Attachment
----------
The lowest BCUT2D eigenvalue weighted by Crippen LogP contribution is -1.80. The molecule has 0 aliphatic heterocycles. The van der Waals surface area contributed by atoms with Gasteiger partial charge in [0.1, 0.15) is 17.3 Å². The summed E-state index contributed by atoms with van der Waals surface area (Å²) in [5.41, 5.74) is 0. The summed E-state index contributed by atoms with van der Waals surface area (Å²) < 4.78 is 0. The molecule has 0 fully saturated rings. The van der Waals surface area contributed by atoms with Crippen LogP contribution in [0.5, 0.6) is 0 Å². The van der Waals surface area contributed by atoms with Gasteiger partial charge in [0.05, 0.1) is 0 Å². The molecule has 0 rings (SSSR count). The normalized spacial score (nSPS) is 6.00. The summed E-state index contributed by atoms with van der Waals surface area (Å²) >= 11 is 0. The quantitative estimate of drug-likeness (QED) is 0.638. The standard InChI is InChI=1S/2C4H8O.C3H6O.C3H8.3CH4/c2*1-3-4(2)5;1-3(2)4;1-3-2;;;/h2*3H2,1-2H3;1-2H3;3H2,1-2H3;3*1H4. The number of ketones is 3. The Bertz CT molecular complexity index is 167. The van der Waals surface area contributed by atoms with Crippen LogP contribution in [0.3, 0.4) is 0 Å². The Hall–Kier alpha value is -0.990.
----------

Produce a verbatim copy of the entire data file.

The lowest BCUT2D eigenvalue weighted by Crippen LogP contribution is -1.80. The molecule has 0 aliphatic heterocycles. The van der Waals surface area contributed by atoms with Gasteiger partial charge in [0.1, 0.15) is 17.3 Å². The summed E-state index contributed by atoms with van der Waals surface area (Å²) in [5.41, 5.74) is 0. The summed E-state index contributed by atoms with van der Waals surface area (Å²) < 4.78 is 0. The molecule has 0 fully saturated rings. The van der Waals surface area contributed by atoms with Crippen LogP contribution in [0.5, 0.6) is 0 Å². The van der Waals surface area contributed by atoms with Gasteiger partial charge in [0.05, 0.1) is 0 Å². The molecule has 0 rings (SSSR count). The normalized spacial score (nSPS) is 6.00. The summed E-state index contributed by atoms with van der Waals surface area (Å²) >= 11 is 0. The quantitative estimate of drug-likeness (QED) is 0.638. The standard InChI is InChI=1S/2C4H8O.C3H6O.C3H8.3CH4/c2*1-3-4(2)5;1-3(2)4;1-3-2;;;/h2*3H2,1-2H3;1-2H3;3H2,1-2H3;3*1H4. The number of ketones is 3. The Bertz CT molecular complexity index is 167. The van der Waals surface area contributed by atoms with Crippen LogP contribution in [0.3, 0.4) is 0 Å². The Hall–Kier alpha value is -0.990.